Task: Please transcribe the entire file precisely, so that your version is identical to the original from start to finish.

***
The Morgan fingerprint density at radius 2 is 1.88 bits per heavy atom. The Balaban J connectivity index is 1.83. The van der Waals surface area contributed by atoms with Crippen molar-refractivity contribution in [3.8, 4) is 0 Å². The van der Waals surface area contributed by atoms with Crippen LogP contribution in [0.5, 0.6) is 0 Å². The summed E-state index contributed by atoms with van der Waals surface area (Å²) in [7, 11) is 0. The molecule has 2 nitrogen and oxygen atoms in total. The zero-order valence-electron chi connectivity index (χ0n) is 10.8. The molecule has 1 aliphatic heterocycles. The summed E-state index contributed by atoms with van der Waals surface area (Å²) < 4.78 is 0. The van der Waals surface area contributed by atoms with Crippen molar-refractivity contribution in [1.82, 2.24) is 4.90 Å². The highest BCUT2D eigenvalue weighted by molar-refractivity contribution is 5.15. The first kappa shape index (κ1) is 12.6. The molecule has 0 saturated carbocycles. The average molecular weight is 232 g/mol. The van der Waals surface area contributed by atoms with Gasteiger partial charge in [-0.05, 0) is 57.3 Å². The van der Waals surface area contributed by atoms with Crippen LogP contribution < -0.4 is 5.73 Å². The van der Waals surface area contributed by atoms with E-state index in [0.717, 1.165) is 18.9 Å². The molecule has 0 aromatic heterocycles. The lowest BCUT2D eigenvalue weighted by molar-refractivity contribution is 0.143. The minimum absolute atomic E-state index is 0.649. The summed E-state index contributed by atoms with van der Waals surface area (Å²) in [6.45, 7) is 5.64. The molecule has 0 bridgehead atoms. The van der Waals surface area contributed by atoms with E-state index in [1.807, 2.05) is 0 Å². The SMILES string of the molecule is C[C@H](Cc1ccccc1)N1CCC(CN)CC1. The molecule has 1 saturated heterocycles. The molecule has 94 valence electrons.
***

The Morgan fingerprint density at radius 2 is 1.88 bits per heavy atom. The Balaban J connectivity index is 1.83. The van der Waals surface area contributed by atoms with Crippen molar-refractivity contribution in [3.8, 4) is 0 Å². The van der Waals surface area contributed by atoms with Crippen LogP contribution in [0.5, 0.6) is 0 Å². The summed E-state index contributed by atoms with van der Waals surface area (Å²) in [7, 11) is 0. The molecule has 2 nitrogen and oxygen atoms in total. The zero-order valence-electron chi connectivity index (χ0n) is 10.8. The molecule has 1 aliphatic heterocycles. The summed E-state index contributed by atoms with van der Waals surface area (Å²) < 4.78 is 0. The van der Waals surface area contributed by atoms with Crippen molar-refractivity contribution in [1.82, 2.24) is 4.90 Å². The highest BCUT2D eigenvalue weighted by molar-refractivity contribution is 5.15. The first kappa shape index (κ1) is 12.6. The molecule has 0 saturated carbocycles. The average molecular weight is 232 g/mol. The van der Waals surface area contributed by atoms with Gasteiger partial charge in [-0.05, 0) is 57.3 Å². The van der Waals surface area contributed by atoms with Crippen LogP contribution < -0.4 is 5.73 Å². The van der Waals surface area contributed by atoms with E-state index in [0.717, 1.165) is 18.9 Å². The molecule has 0 aromatic heterocycles. The lowest BCUT2D eigenvalue weighted by molar-refractivity contribution is 0.143. The minimum absolute atomic E-state index is 0.649. The summed E-state index contributed by atoms with van der Waals surface area (Å²) in [6.45, 7) is 5.64. The molecule has 0 bridgehead atoms. The van der Waals surface area contributed by atoms with E-state index in [1.807, 2.05) is 0 Å². The SMILES string of the molecule is C[C@H](Cc1ccccc1)N1CCC(CN)CC1. The molecule has 1 saturated heterocycles. The molecule has 94 valence electrons.